If successful, smart meters connected and integrated with a Smart Grid will have as great an impact on how we consume energy as the internet did on how we consume information.
The internet transformed both consumer behaviour and business models with a host of highly agile market entrants. Many of these entrants built billion pound businesses by responding rapidly and effectively to new forms of consumer demand.
The same kind of opportunities can be realised from the transformation to a smart infrastructure in the energy sector, however the challenges in securing benefits are significant.
The UK Energy Retail Association states that the roll out of smart meters will be the largest project the energy market has seen since the conversion to North Sea Gas in the 1970s. It will affect 27 million homes and two million non-domestic sites, requiring smart electricity and gas meters costing approximately £10 billion.
Globally challenges surrounding this transformation are becoming evident. For instance, in Boulder, Colorado, USA, a segment of the consumer base which actively sought a Smart Grid is coming to terms with what management of their home appliances actually means. In addition, technology costs are reportedly heading towards triple the original estimate.
This highlights the need to help consumers understand the benefits available to them from smart meters and how to modify their energy consumption behaviour to secure those benefits. Equally, Smart Grid developers need to meet the challenges of relatively new technology that in most cases is not yet selected, trialed and woven into a complete business change programme. This means the business case will be complex, particularly for a deregulated market like the UK.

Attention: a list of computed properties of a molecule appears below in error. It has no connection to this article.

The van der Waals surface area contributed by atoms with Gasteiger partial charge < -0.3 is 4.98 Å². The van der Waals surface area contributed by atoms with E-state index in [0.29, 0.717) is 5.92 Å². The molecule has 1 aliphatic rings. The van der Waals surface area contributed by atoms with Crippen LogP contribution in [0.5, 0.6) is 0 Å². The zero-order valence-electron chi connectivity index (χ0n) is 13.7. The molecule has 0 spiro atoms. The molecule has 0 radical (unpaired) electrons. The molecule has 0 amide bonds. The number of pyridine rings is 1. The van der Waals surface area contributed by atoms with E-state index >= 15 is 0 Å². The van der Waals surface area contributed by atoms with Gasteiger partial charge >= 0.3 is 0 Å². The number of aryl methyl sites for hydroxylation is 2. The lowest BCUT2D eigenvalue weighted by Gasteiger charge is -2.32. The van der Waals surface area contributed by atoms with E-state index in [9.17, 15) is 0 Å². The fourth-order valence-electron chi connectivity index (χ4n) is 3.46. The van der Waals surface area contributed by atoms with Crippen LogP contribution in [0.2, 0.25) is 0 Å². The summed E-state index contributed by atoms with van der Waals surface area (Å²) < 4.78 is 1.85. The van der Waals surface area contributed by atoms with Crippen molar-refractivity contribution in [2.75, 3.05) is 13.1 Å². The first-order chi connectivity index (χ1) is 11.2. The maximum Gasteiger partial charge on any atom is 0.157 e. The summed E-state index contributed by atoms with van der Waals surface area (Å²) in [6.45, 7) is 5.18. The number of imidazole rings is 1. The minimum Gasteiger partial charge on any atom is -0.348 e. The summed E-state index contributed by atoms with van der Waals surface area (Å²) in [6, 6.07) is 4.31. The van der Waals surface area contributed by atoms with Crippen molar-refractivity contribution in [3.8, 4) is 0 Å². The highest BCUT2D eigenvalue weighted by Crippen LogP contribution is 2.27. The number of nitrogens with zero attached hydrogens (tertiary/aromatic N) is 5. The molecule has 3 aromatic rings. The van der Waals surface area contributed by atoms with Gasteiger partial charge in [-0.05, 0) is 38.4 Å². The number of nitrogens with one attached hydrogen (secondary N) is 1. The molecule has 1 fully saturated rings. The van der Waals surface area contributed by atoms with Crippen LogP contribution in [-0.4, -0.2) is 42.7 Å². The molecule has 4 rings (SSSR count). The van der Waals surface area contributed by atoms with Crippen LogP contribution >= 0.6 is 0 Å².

Yet energy leaders moving towards a future with smart infrastructure have a huge business opportunity. The shift allows them to take their business onto a ‘real-time’ footing, offer billing to the kilowatt/second, and deliver online energy management services for consumers. They can look beyond meters and the grid to the potential applications of electric vehicles and micro-generation to meet the needs of smarter consumers of energy.
In order to do this, organisations have to answer questions including; Have we got the right IT infrastructure in place? How do we ensure consumer privacy is protected? Are my consumers ready for a smart meter?”
The essential elements to securing the benefits of smart meter and Smart Grid implementation are set out in PA's Connecting the Smart Grid DotsTM strategy. This outlines how to:
- engage key stakeholders
- identify interdependencies between benefits and smart meter and Smart Grid activities
- clearly communicate the Smart Grid strategy
- demonstrate a roadmap towards how the Smart Grid strategy can be achieved.
If these elements are in place, then it is possible to realise the true benefits of smart infrastructure and transform the way we supply and consume energy.
Please click here to find out more about connecting the dots of your Smart Grid strategy and developing your roadmap to a future with smart energy, or contact us now.